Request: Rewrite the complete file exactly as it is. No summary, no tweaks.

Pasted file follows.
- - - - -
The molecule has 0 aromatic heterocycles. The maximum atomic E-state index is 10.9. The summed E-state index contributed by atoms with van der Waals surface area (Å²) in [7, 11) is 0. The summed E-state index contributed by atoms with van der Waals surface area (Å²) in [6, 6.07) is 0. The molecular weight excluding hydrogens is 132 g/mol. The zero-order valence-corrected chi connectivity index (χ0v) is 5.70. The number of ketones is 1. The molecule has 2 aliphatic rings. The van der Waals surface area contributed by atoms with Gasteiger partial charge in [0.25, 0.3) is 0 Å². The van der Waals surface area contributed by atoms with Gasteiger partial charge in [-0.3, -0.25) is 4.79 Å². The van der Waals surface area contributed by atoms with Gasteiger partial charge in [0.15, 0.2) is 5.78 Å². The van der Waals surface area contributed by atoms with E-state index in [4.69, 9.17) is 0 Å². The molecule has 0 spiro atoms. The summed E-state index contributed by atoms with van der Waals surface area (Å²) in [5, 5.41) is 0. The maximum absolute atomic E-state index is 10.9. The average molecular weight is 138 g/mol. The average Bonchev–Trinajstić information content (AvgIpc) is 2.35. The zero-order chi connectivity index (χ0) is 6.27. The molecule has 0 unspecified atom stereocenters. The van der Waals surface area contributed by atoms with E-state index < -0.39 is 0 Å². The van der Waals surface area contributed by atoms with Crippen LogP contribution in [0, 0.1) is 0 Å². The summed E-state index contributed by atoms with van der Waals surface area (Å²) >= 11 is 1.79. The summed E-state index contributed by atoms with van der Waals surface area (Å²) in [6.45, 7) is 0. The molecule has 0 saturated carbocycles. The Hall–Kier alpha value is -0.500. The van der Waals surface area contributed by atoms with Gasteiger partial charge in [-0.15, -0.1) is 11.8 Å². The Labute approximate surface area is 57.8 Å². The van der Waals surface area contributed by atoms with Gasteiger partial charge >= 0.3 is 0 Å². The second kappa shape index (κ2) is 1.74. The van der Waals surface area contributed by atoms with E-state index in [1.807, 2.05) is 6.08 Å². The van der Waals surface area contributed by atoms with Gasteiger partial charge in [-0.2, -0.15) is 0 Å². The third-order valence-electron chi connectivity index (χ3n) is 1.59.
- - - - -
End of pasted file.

The molecule has 0 aromatic heterocycles. The maximum atomic E-state index is 10.9. The summed E-state index contributed by atoms with van der Waals surface area (Å²) in [7, 11) is 0. The summed E-state index contributed by atoms with van der Waals surface area (Å²) in [6, 6.07) is 0. The molecular weight excluding hydrogens is 132 g/mol. The zero-order valence-corrected chi connectivity index (χ0v) is 5.70. The number of ketones is 1. The molecule has 2 aliphatic rings. The van der Waals surface area contributed by atoms with Gasteiger partial charge in [0.25, 0.3) is 0 Å². The van der Waals surface area contributed by atoms with Gasteiger partial charge in [-0.3, -0.25) is 4.79 Å². The van der Waals surface area contributed by atoms with Gasteiger partial charge in [0.15, 0.2) is 5.78 Å². The van der Waals surface area contributed by atoms with E-state index in [4.69, 9.17) is 0 Å². The molecule has 0 spiro atoms. The summed E-state index contributed by atoms with van der Waals surface area (Å²) in [5, 5.41) is 0. The maximum absolute atomic E-state index is 10.9. The average molecular weight is 138 g/mol. The average Bonchev–Trinajstić information content (AvgIpc) is 2.35. The zero-order chi connectivity index (χ0) is 6.27. The molecule has 0 unspecified atom stereocenters. The van der Waals surface area contributed by atoms with E-state index < -0.39 is 0 Å². The van der Waals surface area contributed by atoms with Crippen LogP contribution in [0, 0.1) is 0 Å². The summed E-state index contributed by atoms with van der Waals surface area (Å²) >= 11 is 1.79. The summed E-state index contributed by atoms with van der Waals surface area (Å²) in [6.45, 7) is 0. The molecule has 0 saturated carbocycles. The Hall–Kier alpha value is -0.500. The van der Waals surface area contributed by atoms with Gasteiger partial charge in [-0.15, -0.1) is 11.8 Å². The Labute approximate surface area is 57.8 Å². The van der Waals surface area contributed by atoms with Gasteiger partial charge >= 0.3 is 0 Å². The second kappa shape index (κ2) is 1.74. The van der Waals surface area contributed by atoms with E-state index in [1.807, 2.05) is 6.08 Å². The van der Waals surface area contributed by atoms with Gasteiger partial charge in [-0.2, -0.15) is 0 Å². The third-order valence-electron chi connectivity index (χ3n) is 1.59.